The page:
Common annual infections, such as a cold or the flu, have not been considered compensable workers' compensation injuries. Even though every state has its own legal interpretations to this rule, if the place of employment has a high risk of contraction of a illnesses like COVID-19, workers' compensation agencies may have decided that an employee's exposure is compensable. Other workers with jobs previously considered safe, such as grocery store checkout clerks, are now frontline workers of the COVID-19 pandemic.
Due to this change, some states are now taking action to extend workers' compensation coverage to first responders, prison/jail officials and health care workers or other essential workers, impacted by the pandemic. Some states are changing laws to include workers who contract COVID-19 are found to have a work-related injury so their claims are covered by Workers Comp.
Some states are changing state codes to allow employees that file workers' compensation claims a presumption that contraction of COVID-19 is work-related. In these states, employees' evidentiary requirements are decreased, making it much easier to obtain workers' compensation benefits including medical and compensation. This increase of workers' compensation claims, will likely result in an increase in insurance premiums in the future.
It’s pretty clear that workers in a medical or health care settings working with infected patients who gets CoVid-19 was likely infected while working, especially when they had no known exposure outside of work. For other workers it is often not clear how an infection occurred, particularly when they have had potential exposure both at work and at home.
When a worker gets an injury or illness related to their job, the employee must report it to the employer. The employer has a duty to report the injury/illness to the local WC agency in a timely manner. Non-reporting, by the employee or employer, can result in penalties, including denial of arguing coverage. Since workers' compensation statutes are state-specific, there is no one strategy in dealing with these claims. However, the following suggestions can help address questions that these types of workers' compensation claims create. Using these suggestions can help prepare an employer to deal with claims associated with COVID-19.
Employers should regularly consult guidelines from federal, state and local health agencies that impact employee safety and incorporate the recommendations, requirements and resources into their workplace return plans. These plans should consider the risk levels associated with the various employment positions at facilities. Employers should also stay aware of their state's changing workers' compensation laws. Every employer should have an infectious disease preparedness and response plan, especially for bringing people back.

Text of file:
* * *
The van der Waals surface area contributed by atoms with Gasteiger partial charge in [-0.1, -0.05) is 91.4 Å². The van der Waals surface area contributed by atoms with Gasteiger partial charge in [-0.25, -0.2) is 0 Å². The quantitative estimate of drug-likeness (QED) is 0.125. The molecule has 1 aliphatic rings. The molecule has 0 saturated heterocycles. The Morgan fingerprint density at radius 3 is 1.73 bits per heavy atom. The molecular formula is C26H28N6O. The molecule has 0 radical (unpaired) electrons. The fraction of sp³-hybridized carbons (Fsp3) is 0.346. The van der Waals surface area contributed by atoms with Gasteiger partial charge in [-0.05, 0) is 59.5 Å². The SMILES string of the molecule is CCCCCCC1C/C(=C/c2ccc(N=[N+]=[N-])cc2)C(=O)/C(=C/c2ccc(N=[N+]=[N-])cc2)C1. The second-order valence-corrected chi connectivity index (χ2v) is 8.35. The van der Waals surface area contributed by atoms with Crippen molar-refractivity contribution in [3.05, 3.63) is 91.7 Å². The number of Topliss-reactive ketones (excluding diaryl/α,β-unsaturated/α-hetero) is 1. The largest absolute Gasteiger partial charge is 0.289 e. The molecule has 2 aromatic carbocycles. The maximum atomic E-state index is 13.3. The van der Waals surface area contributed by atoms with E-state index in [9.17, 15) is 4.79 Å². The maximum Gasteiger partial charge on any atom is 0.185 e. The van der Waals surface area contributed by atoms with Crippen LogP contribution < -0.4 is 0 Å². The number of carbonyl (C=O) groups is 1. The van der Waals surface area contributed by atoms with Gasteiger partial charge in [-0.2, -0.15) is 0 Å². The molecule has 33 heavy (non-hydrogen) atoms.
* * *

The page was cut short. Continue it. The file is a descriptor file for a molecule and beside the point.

Besides the very important hygiene and infection-control practices; also review and revise applicable workers' compensation policies and procedures for COVID-19 claims; and develop procedures to isolate employees or visitors who have symptoms of COVID-19 and train employees to follow them.
Consider doing the following when cases occur:
- Add COVID-19 in the accident description and decide if additional Occupational Safety and Health Act/workers' compensation documentation must be completed.
- Determine if the worker had contact with persons infected with COVID-19. If so, include when and where that contact occurred in filed documentation.
- Document when symptoms of COVID-19 began and if the employee has tested positive.
- Determine if the worker or any member of the immediate family recently traveled to any high-risk areas.
- Determine if immediate family members are showing CoVid symptoms.
- Determine if other employees had recent close contact with the worker.
- Complete and file the required first report of illness/injury with your workers' compensation agency. Even if the employee does not seek benefits you want to protect your company by maintaining a record that shows prompt recognition and implementation of policies to keep your workforce safe.
Whatever employers decide to do regarding these claims, it is important that they understand their obligations in the event CoVid-19 comes into their workplaces. Workers' compensation claims involving CoVid-19 can grow into huge liabilities, including the filing of discrimination or Occupational Safety and Health Act violations and liability claims.
Workers' compensation claims should not be looked at only from one perspective. Employers should take a comprehensive look at the financial exposures resulting from employees who contract CoVid-19.